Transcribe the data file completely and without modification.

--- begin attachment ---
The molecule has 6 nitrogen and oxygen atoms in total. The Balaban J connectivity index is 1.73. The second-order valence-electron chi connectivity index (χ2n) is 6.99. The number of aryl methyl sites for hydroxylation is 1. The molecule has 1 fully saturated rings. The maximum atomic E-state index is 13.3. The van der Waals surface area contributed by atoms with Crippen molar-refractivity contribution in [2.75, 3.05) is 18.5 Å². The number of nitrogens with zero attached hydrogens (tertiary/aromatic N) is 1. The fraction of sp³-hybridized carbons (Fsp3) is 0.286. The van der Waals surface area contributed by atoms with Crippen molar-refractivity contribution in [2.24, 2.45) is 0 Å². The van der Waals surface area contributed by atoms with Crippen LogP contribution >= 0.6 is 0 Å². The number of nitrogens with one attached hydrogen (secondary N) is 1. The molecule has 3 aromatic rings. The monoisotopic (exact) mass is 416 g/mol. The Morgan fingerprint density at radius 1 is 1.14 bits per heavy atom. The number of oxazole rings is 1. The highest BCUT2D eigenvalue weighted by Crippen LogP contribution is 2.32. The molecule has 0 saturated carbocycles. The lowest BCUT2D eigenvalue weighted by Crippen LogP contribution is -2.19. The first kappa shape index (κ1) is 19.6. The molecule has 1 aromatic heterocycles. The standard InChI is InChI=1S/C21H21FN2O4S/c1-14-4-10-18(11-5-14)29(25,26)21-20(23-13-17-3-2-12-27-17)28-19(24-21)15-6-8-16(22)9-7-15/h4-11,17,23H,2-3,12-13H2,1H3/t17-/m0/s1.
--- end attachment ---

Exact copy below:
The molecule has 6 nitrogen and oxygen atoms in total. The Balaban J connectivity index is 1.73. The second-order valence-electron chi connectivity index (χ2n) is 6.99. The number of aryl methyl sites for hydroxylation is 1. The molecule has 1 fully saturated rings. The maximum atomic E-state index is 13.3. The van der Waals surface area contributed by atoms with Crippen molar-refractivity contribution in [2.75, 3.05) is 18.5 Å². The number of nitrogens with zero attached hydrogens (tertiary/aromatic N) is 1. The fraction of sp³-hybridized carbons (Fsp3) is 0.286. The van der Waals surface area contributed by atoms with Crippen molar-refractivity contribution in [2.24, 2.45) is 0 Å². The van der Waals surface area contributed by atoms with Crippen LogP contribution >= 0.6 is 0 Å². The number of nitrogens with one attached hydrogen (secondary N) is 1. The molecule has 3 aromatic rings. The monoisotopic (exact) mass is 416 g/mol. The Morgan fingerprint density at radius 1 is 1.14 bits per heavy atom. The number of oxazole rings is 1. The highest BCUT2D eigenvalue weighted by Crippen LogP contribution is 2.32. The molecule has 0 saturated carbocycles. The lowest BCUT2D eigenvalue weighted by Crippen LogP contribution is -2.19. The first kappa shape index (κ1) is 19.6. The molecule has 1 aromatic heterocycles. The standard InChI is InChI=1S/C21H21FN2O4S/c1-14-4-10-18(11-5-14)29(25,26)21-20(23-13-17-3-2-12-27-17)28-19(24-21)15-6-8-16(22)9-7-15/h4-11,17,23H,2-3,12-13H2,1H3/t17-/m0/s1.